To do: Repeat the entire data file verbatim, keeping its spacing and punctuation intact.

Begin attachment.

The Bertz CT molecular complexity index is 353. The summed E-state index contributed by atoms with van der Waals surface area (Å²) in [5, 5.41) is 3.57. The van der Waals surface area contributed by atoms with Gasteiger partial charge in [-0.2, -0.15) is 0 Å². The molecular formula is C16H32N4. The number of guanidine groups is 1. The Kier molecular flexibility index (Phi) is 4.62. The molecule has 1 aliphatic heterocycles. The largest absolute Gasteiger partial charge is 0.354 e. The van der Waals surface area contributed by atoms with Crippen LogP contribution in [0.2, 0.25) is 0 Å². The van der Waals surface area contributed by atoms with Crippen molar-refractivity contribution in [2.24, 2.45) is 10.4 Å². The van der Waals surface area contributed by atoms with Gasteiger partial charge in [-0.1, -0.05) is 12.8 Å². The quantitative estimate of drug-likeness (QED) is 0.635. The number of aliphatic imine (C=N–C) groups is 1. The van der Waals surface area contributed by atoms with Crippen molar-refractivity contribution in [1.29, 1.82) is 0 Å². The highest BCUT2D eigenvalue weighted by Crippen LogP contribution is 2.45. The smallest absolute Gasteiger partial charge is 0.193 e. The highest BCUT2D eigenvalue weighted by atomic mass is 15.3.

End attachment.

The Bertz CT molecular complexity index is 353. The summed E-state index contributed by atoms with van der Waals surface area (Å²) in [5, 5.41) is 3.57. The van der Waals surface area contributed by atoms with Gasteiger partial charge in [-0.2, -0.15) is 0 Å². The molecular formula is C16H32N4. The number of guanidine groups is 1. The Kier molecular flexibility index (Phi) is 4.62. The molecule has 1 aliphatic heterocycles. The largest absolute Gasteiger partial charge is 0.354 e. The van der Waals surface area contributed by atoms with Crippen LogP contribution in [0.2, 0.25) is 0 Å². The van der Waals surface area contributed by atoms with Crippen molar-refractivity contribution in [2.24, 2.45) is 10.4 Å². The van der Waals surface area contributed by atoms with Gasteiger partial charge in [-0.1, -0.05) is 12.8 Å². The quantitative estimate of drug-likeness (QED) is 0.635. The number of aliphatic imine (C=N–C) groups is 1. The van der Waals surface area contributed by atoms with Crippen molar-refractivity contribution in [1.29, 1.82) is 0 Å². The highest BCUT2D eigenvalue weighted by Crippen LogP contribution is 2.45. The smallest absolute Gasteiger partial charge is 0.193 e. The highest BCUT2D eigenvalue weighted by atomic mass is 15.3.